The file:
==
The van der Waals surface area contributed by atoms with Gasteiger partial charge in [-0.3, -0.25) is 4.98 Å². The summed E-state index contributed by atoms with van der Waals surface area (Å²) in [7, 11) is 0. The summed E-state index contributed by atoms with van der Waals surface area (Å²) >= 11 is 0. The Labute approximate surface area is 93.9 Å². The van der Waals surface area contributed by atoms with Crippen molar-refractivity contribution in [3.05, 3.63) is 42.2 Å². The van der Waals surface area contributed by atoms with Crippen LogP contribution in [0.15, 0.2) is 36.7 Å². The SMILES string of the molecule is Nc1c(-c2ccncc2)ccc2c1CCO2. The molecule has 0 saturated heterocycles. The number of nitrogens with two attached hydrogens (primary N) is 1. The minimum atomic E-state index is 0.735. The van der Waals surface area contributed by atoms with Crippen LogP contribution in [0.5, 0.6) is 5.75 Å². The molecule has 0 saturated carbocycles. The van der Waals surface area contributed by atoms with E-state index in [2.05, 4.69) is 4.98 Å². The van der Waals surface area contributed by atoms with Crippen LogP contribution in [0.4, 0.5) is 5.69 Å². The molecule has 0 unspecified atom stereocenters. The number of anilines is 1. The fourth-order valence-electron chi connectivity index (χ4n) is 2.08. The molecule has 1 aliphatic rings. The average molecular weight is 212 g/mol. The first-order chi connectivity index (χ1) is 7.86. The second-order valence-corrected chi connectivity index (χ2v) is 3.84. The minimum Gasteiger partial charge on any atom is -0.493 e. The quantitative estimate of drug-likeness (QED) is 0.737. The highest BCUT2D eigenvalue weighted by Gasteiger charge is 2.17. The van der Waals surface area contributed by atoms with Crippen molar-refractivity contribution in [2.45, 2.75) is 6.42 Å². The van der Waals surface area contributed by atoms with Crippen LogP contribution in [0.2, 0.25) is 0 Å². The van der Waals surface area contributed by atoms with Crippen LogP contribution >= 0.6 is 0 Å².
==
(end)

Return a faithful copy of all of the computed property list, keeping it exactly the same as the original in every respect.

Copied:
The van der Waals surface area contributed by atoms with Gasteiger partial charge in [-0.3, -0.25) is 4.98 Å². The summed E-state index contributed by atoms with van der Waals surface area (Å²) in [7, 11) is 0. The summed E-state index contributed by atoms with van der Waals surface area (Å²) >= 11 is 0. The Labute approximate surface area is 93.9 Å². The van der Waals surface area contributed by atoms with Crippen molar-refractivity contribution in [3.05, 3.63) is 42.2 Å². The van der Waals surface area contributed by atoms with Crippen LogP contribution in [0.15, 0.2) is 36.7 Å². The SMILES string of the molecule is Nc1c(-c2ccncc2)ccc2c1CCO2. The molecule has 0 saturated heterocycles. The number of nitrogens with two attached hydrogens (primary N) is 1. The minimum atomic E-state index is 0.735. The van der Waals surface area contributed by atoms with Crippen LogP contribution in [0.5, 0.6) is 5.75 Å². The molecule has 0 saturated carbocycles. The van der Waals surface area contributed by atoms with E-state index in [2.05, 4.69) is 4.98 Å². The van der Waals surface area contributed by atoms with Crippen LogP contribution in [0.4, 0.5) is 5.69 Å². The molecule has 0 unspecified atom stereocenters. The number of anilines is 1. The fourth-order valence-electron chi connectivity index (χ4n) is 2.08. The molecule has 1 aliphatic rings. The average molecular weight is 212 g/mol. The first-order chi connectivity index (χ1) is 7.86. The second-order valence-corrected chi connectivity index (χ2v) is 3.84. The minimum Gasteiger partial charge on any atom is -0.493 e. The quantitative estimate of drug-likeness (QED) is 0.737. The highest BCUT2D eigenvalue weighted by Gasteiger charge is 2.17. The van der Waals surface area contributed by atoms with Crippen molar-refractivity contribution in [2.45, 2.75) is 6.42 Å². The van der Waals surface area contributed by atoms with Crippen LogP contribution in [0.2, 0.25) is 0 Å². The van der Waals surface area contributed by atoms with Crippen LogP contribution >= 0.6 is 0 Å².